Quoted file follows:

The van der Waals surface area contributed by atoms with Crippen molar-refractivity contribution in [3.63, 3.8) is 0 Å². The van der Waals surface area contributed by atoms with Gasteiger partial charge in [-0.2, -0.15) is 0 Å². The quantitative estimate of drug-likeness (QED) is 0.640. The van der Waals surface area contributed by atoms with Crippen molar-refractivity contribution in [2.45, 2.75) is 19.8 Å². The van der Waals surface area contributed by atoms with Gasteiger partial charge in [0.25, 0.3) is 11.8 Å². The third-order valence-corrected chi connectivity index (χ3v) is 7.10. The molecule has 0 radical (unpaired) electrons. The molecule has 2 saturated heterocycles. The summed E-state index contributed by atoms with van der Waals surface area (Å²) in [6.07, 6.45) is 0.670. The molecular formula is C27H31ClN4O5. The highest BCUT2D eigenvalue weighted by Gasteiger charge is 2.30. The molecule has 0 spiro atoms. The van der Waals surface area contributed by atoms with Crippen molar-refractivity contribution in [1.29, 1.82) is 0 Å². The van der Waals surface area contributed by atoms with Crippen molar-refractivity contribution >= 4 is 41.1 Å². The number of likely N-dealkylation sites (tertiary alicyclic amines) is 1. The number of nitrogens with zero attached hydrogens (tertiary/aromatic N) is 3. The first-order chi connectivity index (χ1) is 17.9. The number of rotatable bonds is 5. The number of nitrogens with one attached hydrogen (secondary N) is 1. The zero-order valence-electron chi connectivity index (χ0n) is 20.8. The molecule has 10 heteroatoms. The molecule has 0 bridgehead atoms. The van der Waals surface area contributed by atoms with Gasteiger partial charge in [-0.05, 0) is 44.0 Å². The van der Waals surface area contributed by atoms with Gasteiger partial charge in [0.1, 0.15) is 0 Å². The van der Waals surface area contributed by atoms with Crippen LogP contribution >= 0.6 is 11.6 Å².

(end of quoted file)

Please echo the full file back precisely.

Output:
The van der Waals surface area contributed by atoms with Crippen molar-refractivity contribution in [3.63, 3.8) is 0 Å². The van der Waals surface area contributed by atoms with Gasteiger partial charge in [-0.2, -0.15) is 0 Å². The quantitative estimate of drug-likeness (QED) is 0.640. The van der Waals surface area contributed by atoms with Crippen molar-refractivity contribution in [2.45, 2.75) is 19.8 Å². The van der Waals surface area contributed by atoms with Gasteiger partial charge in [0.25, 0.3) is 11.8 Å². The third-order valence-corrected chi connectivity index (χ3v) is 7.10. The molecule has 0 radical (unpaired) electrons. The molecule has 2 saturated heterocycles. The summed E-state index contributed by atoms with van der Waals surface area (Å²) in [6.07, 6.45) is 0.670. The molecular formula is C27H31ClN4O5. The highest BCUT2D eigenvalue weighted by Gasteiger charge is 2.30. The molecule has 0 spiro atoms. The van der Waals surface area contributed by atoms with Crippen molar-refractivity contribution in [1.29, 1.82) is 0 Å². The van der Waals surface area contributed by atoms with Crippen molar-refractivity contribution >= 4 is 41.1 Å². The number of likely N-dealkylation sites (tertiary alicyclic amines) is 1. The number of nitrogens with zero attached hydrogens (tertiary/aromatic N) is 3. The first-order chi connectivity index (χ1) is 17.9. The number of rotatable bonds is 5. The number of nitrogens with one attached hydrogen (secondary N) is 1. The zero-order valence-electron chi connectivity index (χ0n) is 20.8. The molecule has 10 heteroatoms. The molecule has 0 bridgehead atoms. The van der Waals surface area contributed by atoms with Gasteiger partial charge in [-0.05, 0) is 44.0 Å². The van der Waals surface area contributed by atoms with Gasteiger partial charge in [0.1, 0.15) is 0 Å². The van der Waals surface area contributed by atoms with Crippen LogP contribution >= 0.6 is 11.6 Å².